Burnley-born Susan Scurlock, CEO and Founder of Primary Engineer and its wider programmes, was awarded an MBE for services to Education and Engineering across the UK in the 2019 New Year’s Honours List. She described herself as ‘absolutely thrilled’.

Primary Engineer’s programmes, which connect schools, universities and engineering organisations, include day-long teacher training courses, a Masters’ Level Postgraduate course, celebration events and an annual competition. During 2018 alone, Primary Engineer directly engaged with nearly 60,000 children and more than 2,000 teachers, and launched the Institution of Primary Engineers and Institution of Secondary Engineers.


The MTA TDI Challenge final, held at Yamakazi Mazak’s European headquarters in Worcester, attracted hundreds of entries from students following GCSE, A-Level or BTEC Design and Technology Courses all over the UK.

Vivika Martini from Highgate School, North London, won the 14-16 category with her bike-mountable Wind-Powered Charger, aimed at long distance cyclists who need to keep their phones charged while in remote areas. Shrey Shah, also from Highgate School, was placed second with his smartphone-controlled Internet of Things Pet Feeder. Third was Daniel Martin of Whitgift School’s Bike Storage Device.

Winner in the 17-19 age category was Robbie MacIsaac, Strathallan School, Perth, Scotland. His FLUX Blowpipe design reduces the amount of moisture that gathers in bagpipes’ blowpipes when performing. Aashi Srivastava from Henrietta Barnett School took second place with her Attachable Support Unit for Primary School Chairs, aimed at improving the comfort of children suffering from cerebral palsy. Third was Harry Bolton of Keswick School, with his Off-road Running Shoe.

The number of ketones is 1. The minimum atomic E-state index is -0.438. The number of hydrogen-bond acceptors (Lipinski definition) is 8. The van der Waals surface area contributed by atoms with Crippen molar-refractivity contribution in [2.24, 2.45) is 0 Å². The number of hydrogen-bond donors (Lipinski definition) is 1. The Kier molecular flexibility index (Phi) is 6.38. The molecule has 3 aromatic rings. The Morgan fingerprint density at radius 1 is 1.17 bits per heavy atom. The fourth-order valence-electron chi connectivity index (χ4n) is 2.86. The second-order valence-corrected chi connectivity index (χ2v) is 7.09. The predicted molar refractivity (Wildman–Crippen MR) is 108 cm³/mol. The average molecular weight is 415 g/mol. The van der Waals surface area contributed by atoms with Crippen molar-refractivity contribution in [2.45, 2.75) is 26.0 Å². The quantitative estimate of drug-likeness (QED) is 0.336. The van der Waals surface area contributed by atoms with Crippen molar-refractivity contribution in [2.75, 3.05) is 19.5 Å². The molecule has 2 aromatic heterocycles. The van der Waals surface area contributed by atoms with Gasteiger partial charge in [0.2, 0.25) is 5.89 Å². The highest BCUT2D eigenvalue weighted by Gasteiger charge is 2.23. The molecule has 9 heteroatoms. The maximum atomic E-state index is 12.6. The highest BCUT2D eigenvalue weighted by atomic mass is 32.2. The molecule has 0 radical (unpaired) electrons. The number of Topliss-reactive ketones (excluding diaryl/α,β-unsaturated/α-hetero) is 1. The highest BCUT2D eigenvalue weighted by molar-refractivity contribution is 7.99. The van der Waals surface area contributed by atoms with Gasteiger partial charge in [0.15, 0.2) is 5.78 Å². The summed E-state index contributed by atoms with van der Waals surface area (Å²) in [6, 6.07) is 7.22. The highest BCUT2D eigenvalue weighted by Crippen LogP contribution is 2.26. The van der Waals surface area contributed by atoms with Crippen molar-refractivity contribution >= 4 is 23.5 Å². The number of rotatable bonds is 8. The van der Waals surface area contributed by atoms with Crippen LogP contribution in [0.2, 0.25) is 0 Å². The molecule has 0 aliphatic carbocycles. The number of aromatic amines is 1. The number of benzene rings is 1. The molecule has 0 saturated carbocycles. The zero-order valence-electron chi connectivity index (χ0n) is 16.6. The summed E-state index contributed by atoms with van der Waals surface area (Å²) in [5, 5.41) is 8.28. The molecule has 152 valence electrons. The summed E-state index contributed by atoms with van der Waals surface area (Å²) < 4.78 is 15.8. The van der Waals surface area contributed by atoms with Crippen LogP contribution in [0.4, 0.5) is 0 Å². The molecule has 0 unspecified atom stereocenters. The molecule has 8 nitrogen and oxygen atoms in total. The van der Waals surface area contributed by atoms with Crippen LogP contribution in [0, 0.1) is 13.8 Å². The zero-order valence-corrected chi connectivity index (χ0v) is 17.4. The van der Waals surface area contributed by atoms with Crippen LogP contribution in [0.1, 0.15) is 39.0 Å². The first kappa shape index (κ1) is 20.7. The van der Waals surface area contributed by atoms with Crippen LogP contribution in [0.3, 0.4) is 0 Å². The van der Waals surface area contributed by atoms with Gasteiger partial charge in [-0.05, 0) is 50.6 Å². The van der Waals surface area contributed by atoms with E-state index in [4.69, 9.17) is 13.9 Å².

The winners in the group category were team CycleLight, from Sutton Grammar School, who had developed illuminated cycling clothing.

Stewart Lane, Business Manager, Renishaw and chair of the judging panel, said, “We were impressed with the thoughtfulness of the projects. Many of the students had taken it upon themselves to design products that would help improve others’ quality of life.”

Close Brothers Asset Finance sponsored the TDI Challenge 2018. Winning schools in each category receive £2,000 of credit to spend with Technology Supplies Limited, with second and third-placed schools receiving prizes of £1,000 and £500.


The Government’s 2018 Year of Engineering campaign gave young people over a million direct experiences of engineering; and a positive attitudinal shift towards careers in the industry is already being seen. Key to the campaign’s success was working with industry partners and inspiring engineers like Dr Matt Dickinson (right), course leader of Computer-Aided Engineering at the University of Central Lancashire.

“In December I joined schoolchildren at the Marvel Avengers S.T.A.T.I.O.N. in London to help launch a collaboration between Marvel and the Year of Engineering – an online aptitude test which shows children how the skills and talents that might make them into an awesome Avenger could make them into an equally amazing engineer. “Events like these can really inspire young people about topics that might otherwise be considered too advanced, such as electromyography, or as we called it on the day: ‘controlling machines with your muscles’. 

“I believe that no person should feel excluded from something as exciting as engineering. Campaigns like the Year of Engineering make such a huge difference to this.”

To find out more about the 2018 Year of Engineering and how Government will be working with industry to inspire engineers in 2019 and beyond visit


Jamie Costello, Sutton Grammar School, wins the 2018 David Clark Prize – Sir John O’Reilly presents.

Jamie Costello, physics teacher and head of science at Sutton Grammar School in South London, has been awarded a £5,000 prize for his school in recognition of his promotion of engineering. In September 2017, 25 per cent of Costello’s students at the “outstanding” Ofsted-ranked school went on to study engineering-related courses.